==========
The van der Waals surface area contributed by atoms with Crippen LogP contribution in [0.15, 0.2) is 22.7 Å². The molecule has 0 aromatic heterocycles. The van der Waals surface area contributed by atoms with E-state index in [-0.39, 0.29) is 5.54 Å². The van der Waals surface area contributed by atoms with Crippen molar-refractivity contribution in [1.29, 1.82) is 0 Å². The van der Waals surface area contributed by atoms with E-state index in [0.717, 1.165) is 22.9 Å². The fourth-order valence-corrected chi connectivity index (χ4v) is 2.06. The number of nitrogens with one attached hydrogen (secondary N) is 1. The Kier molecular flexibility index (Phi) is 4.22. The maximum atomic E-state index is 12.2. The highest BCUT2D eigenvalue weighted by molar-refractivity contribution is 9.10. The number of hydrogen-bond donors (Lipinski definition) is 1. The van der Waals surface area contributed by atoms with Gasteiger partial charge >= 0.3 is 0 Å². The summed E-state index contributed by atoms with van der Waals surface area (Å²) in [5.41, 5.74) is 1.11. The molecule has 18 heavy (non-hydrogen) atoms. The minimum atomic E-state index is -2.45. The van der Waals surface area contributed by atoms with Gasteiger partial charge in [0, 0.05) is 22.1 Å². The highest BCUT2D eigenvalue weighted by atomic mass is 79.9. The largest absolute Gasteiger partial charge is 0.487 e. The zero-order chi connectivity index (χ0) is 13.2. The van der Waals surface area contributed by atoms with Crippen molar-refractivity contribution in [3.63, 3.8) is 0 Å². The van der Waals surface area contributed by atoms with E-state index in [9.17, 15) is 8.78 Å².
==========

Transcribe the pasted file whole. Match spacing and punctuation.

The van der Waals surface area contributed by atoms with Crippen LogP contribution in [0.15, 0.2) is 22.7 Å². The molecule has 0 aromatic heterocycles. The van der Waals surface area contributed by atoms with E-state index in [-0.39, 0.29) is 5.54 Å². The van der Waals surface area contributed by atoms with Crippen molar-refractivity contribution in [1.29, 1.82) is 0 Å². The van der Waals surface area contributed by atoms with E-state index in [0.717, 1.165) is 22.9 Å². The fourth-order valence-corrected chi connectivity index (χ4v) is 2.06. The number of nitrogens with one attached hydrogen (secondary N) is 1. The Kier molecular flexibility index (Phi) is 4.22. The maximum atomic E-state index is 12.2. The highest BCUT2D eigenvalue weighted by molar-refractivity contribution is 9.10. The number of hydrogen-bond donors (Lipinski definition) is 1. The van der Waals surface area contributed by atoms with Gasteiger partial charge >= 0.3 is 0 Å². The summed E-state index contributed by atoms with van der Waals surface area (Å²) in [5.41, 5.74) is 1.11. The molecule has 18 heavy (non-hydrogen) atoms. The minimum atomic E-state index is -2.45. The van der Waals surface area contributed by atoms with Gasteiger partial charge in [0, 0.05) is 22.1 Å². The highest BCUT2D eigenvalue weighted by atomic mass is 79.9. The largest absolute Gasteiger partial charge is 0.487 e. The zero-order chi connectivity index (χ0) is 13.2. The van der Waals surface area contributed by atoms with Crippen molar-refractivity contribution in [3.63, 3.8) is 0 Å². The van der Waals surface area contributed by atoms with E-state index in [9.17, 15) is 8.78 Å².